I had a reason fro choosing that file but I can’t figure what it was now.
I guess I’ll recut it all.
Pulleys, belt, and lead screw kit came in today. All looks good except the belt I ordered is the wrong pitch.

Given that you already have the parts cut, I think the template I posted should suffice for all the hole locations. I don’t think that recutting it will be necessary.

Mostly just giving my recommendations if you’re starting fresh.

Man, I hate it when I do that! Sorry to hear that.

ok, awesome. I’ll do that then. I wasn’t sure if there were other holes that were important.

Thank you for the awesome work on this this design. It looks like it’s going to work great. I’m new to the Maslow community and also 3D Printing. Wondering if you could provide a little insight on the 3D printed parts. I guess mainly what material you used and do they need to be printed solid for strength. Thanks, Bob

In post 294 they mention printing the dust chute with PLA. Post 187 talks about the details of printing the router clamp parts.

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I used acrylic in the dust chute and it worked nicely. Its there even though its not visible!

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I’ve seen both PLA and ABS for the printed parts. I think that it primarily depends on what your printer is capable of. PLA is probably plenty strong, I’ve seen destructive tests where it outperforms ABS.

EDIT: The strikethrough text below was originally in the above paragraph, but I got a good answer about how well PLA holds up to the heat of a running spindle. While it still holds true (about PLA and heat), the good news is that it doesn’t really matter what material you use!

The only drawback to PLA is that it doesn’t handle heat as well as ABS. Depending on how hot the router gets, ABS might be needed for the printed spindle clamps. Anyone got any good data on the heat here?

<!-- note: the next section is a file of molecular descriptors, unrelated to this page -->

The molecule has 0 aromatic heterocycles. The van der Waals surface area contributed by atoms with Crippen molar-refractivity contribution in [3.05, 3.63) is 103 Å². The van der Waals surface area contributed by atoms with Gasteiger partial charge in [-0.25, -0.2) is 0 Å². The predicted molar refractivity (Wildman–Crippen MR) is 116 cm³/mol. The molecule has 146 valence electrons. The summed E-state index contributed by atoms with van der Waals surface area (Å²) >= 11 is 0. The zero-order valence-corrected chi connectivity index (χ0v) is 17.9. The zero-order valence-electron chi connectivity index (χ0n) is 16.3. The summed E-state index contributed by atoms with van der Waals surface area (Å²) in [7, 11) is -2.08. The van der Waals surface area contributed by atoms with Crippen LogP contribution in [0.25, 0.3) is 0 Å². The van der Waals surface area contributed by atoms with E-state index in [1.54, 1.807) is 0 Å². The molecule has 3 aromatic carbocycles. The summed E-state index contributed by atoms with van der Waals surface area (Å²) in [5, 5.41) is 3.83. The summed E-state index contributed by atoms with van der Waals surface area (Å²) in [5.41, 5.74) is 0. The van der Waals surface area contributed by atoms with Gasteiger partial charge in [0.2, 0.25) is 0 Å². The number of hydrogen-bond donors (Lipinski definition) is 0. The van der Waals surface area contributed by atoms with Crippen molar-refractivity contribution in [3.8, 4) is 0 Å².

I did ABS myself because my printer is locked to that material for the time being. Apparently, to use PLA with my DaVinci, I need to change out the extruder. The firmware that comes loaded on the machine is really restrictive, I need to hack it at some point in the near future.

I have been using 10-15% infill for all of my prints and haven’t had any problems with strength yet. From this post in this thread about the printed carriage plate:

Interesting, related note about infill. I watched the video below a little while back and found it pretty enlightening. I recommend watching it if you haven’t already.

That’s a great idea, love it! Mayhaps I’ll change the design to just use clear acrylic, as that’s probably easier for people to make than the sheet metal I originally designed for. What thickness is that? 0.125"? 0.090"?


Great job! Could you please provide the links for the pullies and belt.

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Could you please tell me the length of the belt you used?

Thank you!

I used the ones spec’d in the bill of materials. Download the files for this project here: You can open the file in a text editor to see all the links to the required hardware.

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I have been running PLA printed spindle/router mounts with my Dewalt router and I have had it running for over 1-2 hours at a time with no problem or deformation. I also have a printed dust collection chute and cover (instead of the plexi) the only time I had a slight issue was my hole not being exactly in the center and the chuck on the router self clearanced the PLA (granted it was only .5mm thick)

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Thank you

Thanks! I was hoping someone had first-hand experience with this. :smiley: